Danny’s Travel Plan

Danny wanted the lightning so badly. That’s why he was on the roof, that’s why he was holding the antenna. The winds whipped every piece of trash that could be carried in forty miles per hour. He counted mississippis patiently, waiting for his moment.

His mother was talking with 911 while his father was being proactive and reckless with an aluminum ladder. Danny payed them no mind, he knew that soon he would be out of their hair. This is how one leaves the world, not in a ship but in a light. The bible told him so or at east the pictures he glimpsed of his father’s illustrated text seemed to say so. Bible school was still on the subject of who makes the flowers grow.

It had all occurred to him so fast, he barely had time to tell them. He wondered if they even heard him say that he was going up to the roof. They were talking quite a bit about Dad’s job and Danny understood this to mean that Father was unemployed. Three couldn’t be supported without a joy but maybe two could. Danny had a place he could go, a place he had always wanted to go to. He knew where the light tended to come down to, he had seen it before.

Three missippis away, the world grew darker but somehow Danny could still see the clouds move, even after the lightning. He was sure that any moment he would rise and leave for where his grandmas had gone before him. It was a good place and surely had cable.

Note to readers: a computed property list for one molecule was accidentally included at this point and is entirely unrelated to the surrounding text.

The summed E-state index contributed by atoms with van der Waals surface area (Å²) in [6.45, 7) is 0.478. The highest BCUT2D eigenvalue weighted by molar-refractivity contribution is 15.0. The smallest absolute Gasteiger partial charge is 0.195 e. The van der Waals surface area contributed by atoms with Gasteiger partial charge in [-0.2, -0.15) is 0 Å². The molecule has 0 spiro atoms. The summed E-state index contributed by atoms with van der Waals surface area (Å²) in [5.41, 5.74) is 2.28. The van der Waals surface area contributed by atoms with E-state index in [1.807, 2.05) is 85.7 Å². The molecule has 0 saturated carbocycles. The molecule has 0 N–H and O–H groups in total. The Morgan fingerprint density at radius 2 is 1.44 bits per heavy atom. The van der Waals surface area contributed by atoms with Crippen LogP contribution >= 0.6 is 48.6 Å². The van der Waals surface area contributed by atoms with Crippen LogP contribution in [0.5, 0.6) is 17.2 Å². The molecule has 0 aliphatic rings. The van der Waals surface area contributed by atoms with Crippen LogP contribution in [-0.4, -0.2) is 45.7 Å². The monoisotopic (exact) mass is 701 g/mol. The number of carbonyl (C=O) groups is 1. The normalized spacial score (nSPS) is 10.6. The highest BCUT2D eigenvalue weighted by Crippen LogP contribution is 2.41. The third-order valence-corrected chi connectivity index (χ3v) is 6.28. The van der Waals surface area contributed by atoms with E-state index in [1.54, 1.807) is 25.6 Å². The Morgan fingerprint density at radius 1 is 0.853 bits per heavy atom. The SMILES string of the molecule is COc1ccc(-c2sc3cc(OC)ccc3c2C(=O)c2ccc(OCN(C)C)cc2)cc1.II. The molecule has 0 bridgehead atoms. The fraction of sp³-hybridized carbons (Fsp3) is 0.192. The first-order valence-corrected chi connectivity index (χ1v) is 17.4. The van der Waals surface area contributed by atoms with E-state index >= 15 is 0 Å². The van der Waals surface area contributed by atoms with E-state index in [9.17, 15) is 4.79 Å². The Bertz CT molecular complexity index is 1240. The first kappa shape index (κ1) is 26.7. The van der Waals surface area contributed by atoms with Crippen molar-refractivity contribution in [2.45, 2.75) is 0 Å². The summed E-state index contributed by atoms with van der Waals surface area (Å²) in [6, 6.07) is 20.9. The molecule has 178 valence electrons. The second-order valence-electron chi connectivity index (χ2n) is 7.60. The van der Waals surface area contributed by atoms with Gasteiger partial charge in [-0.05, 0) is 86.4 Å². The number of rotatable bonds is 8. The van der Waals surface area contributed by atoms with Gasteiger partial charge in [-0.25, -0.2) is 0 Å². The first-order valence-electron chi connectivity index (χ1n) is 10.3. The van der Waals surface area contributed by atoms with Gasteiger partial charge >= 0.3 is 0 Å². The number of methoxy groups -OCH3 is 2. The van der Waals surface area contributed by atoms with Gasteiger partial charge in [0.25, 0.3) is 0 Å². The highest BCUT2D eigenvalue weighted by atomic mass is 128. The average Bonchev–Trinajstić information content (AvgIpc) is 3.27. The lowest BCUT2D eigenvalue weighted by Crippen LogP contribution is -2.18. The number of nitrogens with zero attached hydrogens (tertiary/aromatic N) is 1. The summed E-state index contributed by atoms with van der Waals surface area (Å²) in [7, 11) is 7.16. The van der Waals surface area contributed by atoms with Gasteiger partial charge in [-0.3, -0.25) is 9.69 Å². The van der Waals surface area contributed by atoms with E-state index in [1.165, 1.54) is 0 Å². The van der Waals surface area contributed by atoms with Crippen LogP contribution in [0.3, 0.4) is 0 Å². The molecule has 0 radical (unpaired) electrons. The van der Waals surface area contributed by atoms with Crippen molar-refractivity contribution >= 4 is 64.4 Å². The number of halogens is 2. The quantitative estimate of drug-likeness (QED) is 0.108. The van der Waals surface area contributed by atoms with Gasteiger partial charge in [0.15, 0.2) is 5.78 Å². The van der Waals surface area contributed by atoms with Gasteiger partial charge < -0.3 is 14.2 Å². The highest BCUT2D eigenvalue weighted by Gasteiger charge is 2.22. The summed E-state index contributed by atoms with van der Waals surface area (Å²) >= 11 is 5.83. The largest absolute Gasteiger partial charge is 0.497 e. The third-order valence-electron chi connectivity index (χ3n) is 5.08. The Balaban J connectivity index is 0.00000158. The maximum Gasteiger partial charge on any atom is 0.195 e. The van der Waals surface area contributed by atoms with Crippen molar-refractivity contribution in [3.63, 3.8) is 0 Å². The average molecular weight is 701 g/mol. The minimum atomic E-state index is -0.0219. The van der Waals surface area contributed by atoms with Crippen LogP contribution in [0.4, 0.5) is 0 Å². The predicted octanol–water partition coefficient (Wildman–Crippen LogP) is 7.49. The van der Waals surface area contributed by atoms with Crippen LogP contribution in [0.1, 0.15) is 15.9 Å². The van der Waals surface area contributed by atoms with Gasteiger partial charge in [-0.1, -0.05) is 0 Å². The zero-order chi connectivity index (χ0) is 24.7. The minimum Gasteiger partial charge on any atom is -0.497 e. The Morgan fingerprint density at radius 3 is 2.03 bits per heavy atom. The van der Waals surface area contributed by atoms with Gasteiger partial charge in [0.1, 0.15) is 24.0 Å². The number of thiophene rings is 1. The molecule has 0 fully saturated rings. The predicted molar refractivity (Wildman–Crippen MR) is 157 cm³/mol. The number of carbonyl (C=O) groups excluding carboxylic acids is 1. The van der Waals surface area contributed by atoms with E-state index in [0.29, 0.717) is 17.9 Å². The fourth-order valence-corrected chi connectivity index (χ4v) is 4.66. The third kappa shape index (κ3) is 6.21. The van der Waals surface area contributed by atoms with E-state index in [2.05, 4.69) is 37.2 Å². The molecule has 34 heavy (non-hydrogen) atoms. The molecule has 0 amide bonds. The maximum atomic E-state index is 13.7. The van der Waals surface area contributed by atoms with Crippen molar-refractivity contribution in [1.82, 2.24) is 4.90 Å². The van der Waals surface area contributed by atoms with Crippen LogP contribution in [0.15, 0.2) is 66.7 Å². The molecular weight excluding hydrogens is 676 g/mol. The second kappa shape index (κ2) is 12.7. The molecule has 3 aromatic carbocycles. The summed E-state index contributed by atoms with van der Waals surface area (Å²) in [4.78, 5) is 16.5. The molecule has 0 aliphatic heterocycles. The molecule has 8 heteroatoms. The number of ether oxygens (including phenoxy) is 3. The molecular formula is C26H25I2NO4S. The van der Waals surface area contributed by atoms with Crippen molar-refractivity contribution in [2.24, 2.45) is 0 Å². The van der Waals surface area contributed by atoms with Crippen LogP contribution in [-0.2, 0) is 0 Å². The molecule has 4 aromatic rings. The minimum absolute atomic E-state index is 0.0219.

“1 mississippi, 2 mississippi, 3 mississippi, 4 mississippi, 5 mississippi, 7 mississippi, 8 mississippi, 9 mississippi, 10 mississippi.”

Much to Danny’s chagrin, the storm had passed and Dad was on the roof. His father’s face read furious, tired but still loving.

“Danny what are you doing?”

“Going up to heaven.”

“Why did you want to go to heaven?”

“Because you lost your job and I have a place I can go, like Uncle Phil.”

“I’m not getting my bonus this month that’s all and Uncle Phil went to Milwaukee.”

A slight horror filled Dad’s face.

“Danny, do you know what Heaven is?”

“It’s up there.” Danny pointed upwards.

There was a long difficult conversation to be had.


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